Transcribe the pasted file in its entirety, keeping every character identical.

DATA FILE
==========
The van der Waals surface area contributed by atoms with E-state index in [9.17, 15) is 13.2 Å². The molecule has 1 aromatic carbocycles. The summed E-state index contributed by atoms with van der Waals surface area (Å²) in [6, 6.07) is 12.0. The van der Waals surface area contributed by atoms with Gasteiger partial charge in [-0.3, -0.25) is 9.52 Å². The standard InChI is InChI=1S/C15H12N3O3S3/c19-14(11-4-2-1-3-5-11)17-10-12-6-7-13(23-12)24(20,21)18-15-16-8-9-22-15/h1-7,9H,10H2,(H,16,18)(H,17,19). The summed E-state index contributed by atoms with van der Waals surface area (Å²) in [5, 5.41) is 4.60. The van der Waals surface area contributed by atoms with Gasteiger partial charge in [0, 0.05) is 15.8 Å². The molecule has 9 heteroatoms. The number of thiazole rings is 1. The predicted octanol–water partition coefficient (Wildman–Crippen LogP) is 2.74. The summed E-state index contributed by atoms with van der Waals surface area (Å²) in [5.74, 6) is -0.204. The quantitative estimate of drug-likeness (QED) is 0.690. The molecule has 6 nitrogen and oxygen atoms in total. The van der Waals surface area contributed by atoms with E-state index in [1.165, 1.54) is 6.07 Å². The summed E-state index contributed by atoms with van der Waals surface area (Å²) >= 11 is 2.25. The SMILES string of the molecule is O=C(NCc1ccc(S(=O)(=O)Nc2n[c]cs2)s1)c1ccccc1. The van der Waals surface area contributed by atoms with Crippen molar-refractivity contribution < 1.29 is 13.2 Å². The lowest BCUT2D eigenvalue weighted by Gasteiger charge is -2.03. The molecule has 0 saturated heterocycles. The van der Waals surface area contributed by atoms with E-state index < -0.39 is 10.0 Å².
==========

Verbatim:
The van der Waals surface area contributed by atoms with E-state index in [9.17, 15) is 13.2 Å². The molecule has 1 aromatic carbocycles. The summed E-state index contributed by atoms with van der Waals surface area (Å²) in [6, 6.07) is 12.0. The van der Waals surface area contributed by atoms with Gasteiger partial charge in [-0.3, -0.25) is 9.52 Å². The standard InChI is InChI=1S/C15H12N3O3S3/c19-14(11-4-2-1-3-5-11)17-10-12-6-7-13(23-12)24(20,21)18-15-16-8-9-22-15/h1-7,9H,10H2,(H,16,18)(H,17,19). The summed E-state index contributed by atoms with van der Waals surface area (Å²) in [5, 5.41) is 4.60. The van der Waals surface area contributed by atoms with Gasteiger partial charge in [0, 0.05) is 15.8 Å². The molecule has 9 heteroatoms. The number of thiazole rings is 1. The predicted octanol–water partition coefficient (Wildman–Crippen LogP) is 2.74. The summed E-state index contributed by atoms with van der Waals surface area (Å²) in [5.74, 6) is -0.204. The quantitative estimate of drug-likeness (QED) is 0.690. The molecule has 6 nitrogen and oxygen atoms in total. The van der Waals surface area contributed by atoms with E-state index in [1.165, 1.54) is 6.07 Å². The summed E-state index contributed by atoms with van der Waals surface area (Å²) >= 11 is 2.25. The SMILES string of the molecule is O=C(NCc1ccc(S(=O)(=O)Nc2n[c]cs2)s1)c1ccccc1. The van der Waals surface area contributed by atoms with Crippen molar-refractivity contribution < 1.29 is 13.2 Å². The lowest BCUT2D eigenvalue weighted by Gasteiger charge is -2.03. The molecule has 0 saturated heterocycles. The van der Waals surface area contributed by atoms with E-state index < -0.39 is 10.0 Å².